[Distutils] When can we kill Python 2.6 support?

David Mertz dmertz at continuum.io
Fri Sep 2 17:26:13 EDT 2016

Kill it with fire!

On Sep 2, 2016 2:06 PM, "Donald Stufft" <donald at stufft.io> wrote:

> The packaging tools generally support 2.6+ and 3.(2|3)+ and that's sort of
> been
> where they've been at for a while now. I would like to think about what we
> need
> to be to start considering Python 2.6 as "too old" to support. In pip we
> generally follow a usage based deprecation/removal of supported Pythons
> but we
> don't have any real guidelines for when something is at a low enough usage
> to
> consider it no longer supported and we instead just sort of wait until
> someone
> makes a case that it's "low enough".
> This issue tends to impact more than just pip, because once pip drops
> support
> for something people tend to start dropping it across the entire ecosystem
> and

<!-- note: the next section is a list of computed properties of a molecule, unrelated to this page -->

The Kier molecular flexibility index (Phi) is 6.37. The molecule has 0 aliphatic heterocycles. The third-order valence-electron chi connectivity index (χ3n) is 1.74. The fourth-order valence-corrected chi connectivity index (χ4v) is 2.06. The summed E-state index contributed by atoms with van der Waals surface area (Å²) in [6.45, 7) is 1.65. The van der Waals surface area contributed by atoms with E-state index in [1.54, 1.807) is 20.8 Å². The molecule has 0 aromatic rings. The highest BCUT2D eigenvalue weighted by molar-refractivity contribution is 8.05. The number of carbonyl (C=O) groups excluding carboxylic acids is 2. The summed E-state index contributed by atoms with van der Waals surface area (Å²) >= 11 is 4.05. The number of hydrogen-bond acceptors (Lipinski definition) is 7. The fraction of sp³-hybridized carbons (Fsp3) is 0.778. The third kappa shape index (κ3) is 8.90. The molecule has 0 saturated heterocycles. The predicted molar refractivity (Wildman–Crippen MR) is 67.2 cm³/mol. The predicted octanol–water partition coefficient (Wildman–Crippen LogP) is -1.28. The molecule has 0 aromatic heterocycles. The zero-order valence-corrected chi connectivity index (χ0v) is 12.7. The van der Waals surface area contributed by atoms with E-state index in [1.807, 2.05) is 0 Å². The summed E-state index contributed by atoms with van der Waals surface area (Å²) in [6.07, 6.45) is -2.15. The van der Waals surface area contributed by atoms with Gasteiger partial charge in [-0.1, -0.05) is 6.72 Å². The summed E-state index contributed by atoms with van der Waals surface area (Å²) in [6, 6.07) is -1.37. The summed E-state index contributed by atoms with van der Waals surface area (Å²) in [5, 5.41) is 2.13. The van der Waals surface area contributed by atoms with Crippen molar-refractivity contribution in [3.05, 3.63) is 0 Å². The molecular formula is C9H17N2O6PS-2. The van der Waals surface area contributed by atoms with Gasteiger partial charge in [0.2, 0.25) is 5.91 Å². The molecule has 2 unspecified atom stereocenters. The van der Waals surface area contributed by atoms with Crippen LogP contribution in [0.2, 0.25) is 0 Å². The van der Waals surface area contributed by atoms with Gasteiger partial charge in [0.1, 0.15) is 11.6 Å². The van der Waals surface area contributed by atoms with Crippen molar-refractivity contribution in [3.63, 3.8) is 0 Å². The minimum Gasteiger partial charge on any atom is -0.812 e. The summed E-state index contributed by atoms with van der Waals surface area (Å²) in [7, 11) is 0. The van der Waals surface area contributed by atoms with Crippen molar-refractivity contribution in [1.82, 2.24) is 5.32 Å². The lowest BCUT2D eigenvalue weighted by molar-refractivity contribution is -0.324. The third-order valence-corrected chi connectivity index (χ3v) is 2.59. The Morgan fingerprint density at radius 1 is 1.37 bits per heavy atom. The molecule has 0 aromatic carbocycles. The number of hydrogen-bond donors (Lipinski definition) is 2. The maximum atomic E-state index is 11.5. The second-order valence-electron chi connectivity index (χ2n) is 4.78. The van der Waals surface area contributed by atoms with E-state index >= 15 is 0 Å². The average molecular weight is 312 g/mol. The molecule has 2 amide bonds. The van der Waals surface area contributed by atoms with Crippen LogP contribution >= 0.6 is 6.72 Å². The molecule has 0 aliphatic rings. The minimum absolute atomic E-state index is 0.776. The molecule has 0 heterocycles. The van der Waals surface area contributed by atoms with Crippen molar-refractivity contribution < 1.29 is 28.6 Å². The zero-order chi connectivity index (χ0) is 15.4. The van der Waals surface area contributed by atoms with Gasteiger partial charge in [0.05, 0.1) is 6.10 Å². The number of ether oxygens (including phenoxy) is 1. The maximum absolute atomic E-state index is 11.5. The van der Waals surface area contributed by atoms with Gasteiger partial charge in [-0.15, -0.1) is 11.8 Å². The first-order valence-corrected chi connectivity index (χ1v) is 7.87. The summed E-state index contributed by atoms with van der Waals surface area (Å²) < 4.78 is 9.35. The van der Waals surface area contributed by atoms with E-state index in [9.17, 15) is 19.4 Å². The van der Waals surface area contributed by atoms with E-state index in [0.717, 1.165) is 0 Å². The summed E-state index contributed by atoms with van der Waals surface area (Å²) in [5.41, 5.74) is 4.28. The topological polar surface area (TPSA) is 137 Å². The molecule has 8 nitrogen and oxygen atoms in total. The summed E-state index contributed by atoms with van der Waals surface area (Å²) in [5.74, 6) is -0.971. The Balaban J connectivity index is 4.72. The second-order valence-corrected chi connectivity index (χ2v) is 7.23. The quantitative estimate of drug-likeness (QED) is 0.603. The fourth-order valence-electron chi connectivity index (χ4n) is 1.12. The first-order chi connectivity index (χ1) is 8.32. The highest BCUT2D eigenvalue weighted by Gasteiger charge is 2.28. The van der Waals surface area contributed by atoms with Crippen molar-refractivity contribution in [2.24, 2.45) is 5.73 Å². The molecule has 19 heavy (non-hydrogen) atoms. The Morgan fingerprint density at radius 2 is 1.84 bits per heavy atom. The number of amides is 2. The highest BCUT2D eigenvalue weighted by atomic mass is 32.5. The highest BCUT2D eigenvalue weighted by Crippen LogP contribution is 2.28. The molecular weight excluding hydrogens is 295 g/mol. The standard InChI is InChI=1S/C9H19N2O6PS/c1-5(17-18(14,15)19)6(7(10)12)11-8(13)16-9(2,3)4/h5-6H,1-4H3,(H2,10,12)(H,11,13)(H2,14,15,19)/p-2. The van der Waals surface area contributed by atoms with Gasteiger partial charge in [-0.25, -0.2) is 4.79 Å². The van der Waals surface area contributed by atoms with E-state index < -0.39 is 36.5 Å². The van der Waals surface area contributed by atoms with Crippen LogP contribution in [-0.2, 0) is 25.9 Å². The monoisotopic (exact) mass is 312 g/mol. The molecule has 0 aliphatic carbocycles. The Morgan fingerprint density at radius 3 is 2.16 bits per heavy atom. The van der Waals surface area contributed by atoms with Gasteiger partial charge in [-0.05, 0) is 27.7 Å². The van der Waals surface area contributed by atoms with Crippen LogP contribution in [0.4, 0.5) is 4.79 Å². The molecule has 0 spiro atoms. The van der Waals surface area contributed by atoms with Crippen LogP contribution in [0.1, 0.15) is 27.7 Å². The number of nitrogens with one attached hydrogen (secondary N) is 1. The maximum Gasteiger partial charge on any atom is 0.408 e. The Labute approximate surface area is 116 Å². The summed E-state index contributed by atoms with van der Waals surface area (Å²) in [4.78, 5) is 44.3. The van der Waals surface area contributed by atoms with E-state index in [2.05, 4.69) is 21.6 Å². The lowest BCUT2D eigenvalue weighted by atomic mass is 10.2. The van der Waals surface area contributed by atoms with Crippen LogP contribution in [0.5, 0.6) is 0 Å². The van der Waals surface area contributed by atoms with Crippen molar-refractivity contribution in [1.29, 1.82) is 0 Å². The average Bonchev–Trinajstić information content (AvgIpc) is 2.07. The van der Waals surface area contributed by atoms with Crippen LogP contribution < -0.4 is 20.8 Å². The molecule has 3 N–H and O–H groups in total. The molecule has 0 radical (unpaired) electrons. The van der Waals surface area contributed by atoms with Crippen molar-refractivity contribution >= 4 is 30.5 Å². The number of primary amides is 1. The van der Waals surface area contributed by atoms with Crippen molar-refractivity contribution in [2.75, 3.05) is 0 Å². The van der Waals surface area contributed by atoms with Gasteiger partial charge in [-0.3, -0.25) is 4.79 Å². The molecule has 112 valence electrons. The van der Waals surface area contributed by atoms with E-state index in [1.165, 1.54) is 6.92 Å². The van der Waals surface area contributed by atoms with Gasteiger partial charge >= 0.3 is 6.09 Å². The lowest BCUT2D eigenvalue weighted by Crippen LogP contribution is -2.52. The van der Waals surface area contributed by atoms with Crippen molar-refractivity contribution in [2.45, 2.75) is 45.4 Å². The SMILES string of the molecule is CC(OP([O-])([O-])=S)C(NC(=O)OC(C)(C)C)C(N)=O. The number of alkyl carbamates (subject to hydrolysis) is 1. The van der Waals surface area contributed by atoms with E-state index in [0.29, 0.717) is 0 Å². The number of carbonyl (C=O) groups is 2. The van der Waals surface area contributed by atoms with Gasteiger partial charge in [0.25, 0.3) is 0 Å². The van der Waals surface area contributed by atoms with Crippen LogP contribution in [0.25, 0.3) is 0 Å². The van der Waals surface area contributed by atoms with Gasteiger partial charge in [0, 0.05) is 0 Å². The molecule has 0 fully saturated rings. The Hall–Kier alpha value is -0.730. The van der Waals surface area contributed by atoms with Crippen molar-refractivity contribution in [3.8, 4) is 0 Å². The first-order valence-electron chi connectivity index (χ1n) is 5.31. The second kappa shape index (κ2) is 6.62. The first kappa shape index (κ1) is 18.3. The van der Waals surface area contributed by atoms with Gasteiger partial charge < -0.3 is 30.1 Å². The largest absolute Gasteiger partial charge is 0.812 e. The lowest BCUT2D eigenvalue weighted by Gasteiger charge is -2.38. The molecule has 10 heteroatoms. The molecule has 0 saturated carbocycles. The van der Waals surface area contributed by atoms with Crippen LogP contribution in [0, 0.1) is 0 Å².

> use pip's no longer supporting it as justification for doing so.
> I would like to take a look at Python 2.6 and try and figure out if we're
> at a
> point that we can deprecate and drop it, and if not what is such a point.
> Looking at pure usage numbers for "modern" versions of pip (6, 7, and 8)
> for
> downloading from PyPI I see the usage is ~3% of downloads are via Python
> 2.6.
> The only thing lower than Python 2.6 that is still supported is Python 3.3.
> Python 2.6 itself has been EOL since 2013-10-29 which is now just about 3
> years
> ago. It's SSL module is not generally secure and requires the use of
> additional
> installed modules to get it to be so. I believe the only place to get a
> Python 2.6 that is "supported" is through the Enterprise-y Linux
> Distributions
> like RHEL/CentOS/etc.
> Do we think that a ~3% usage of Python 2.6 and being end-of-life'd for ~3
> years
> is enough to start deprecating and dropping 2.6? If not what sort of
> threshold
> do we think is enough? It'd be nice to get the albatross of Python 2.6
> support
> off from around our necks but I'm not sure how others feel. Obviously all
> of
> the existing versions of all of the tooling will still be fully functional
> so
> Python 2.6 users will simply need to not upgrade their tooling to continue
> to
> work, *but* it also means that they will be left out of new packaging
> features
> (and likewise, people can't rely on them if they still wish to support
> 2.6).
> Thoughts?
>> Donald Stufft
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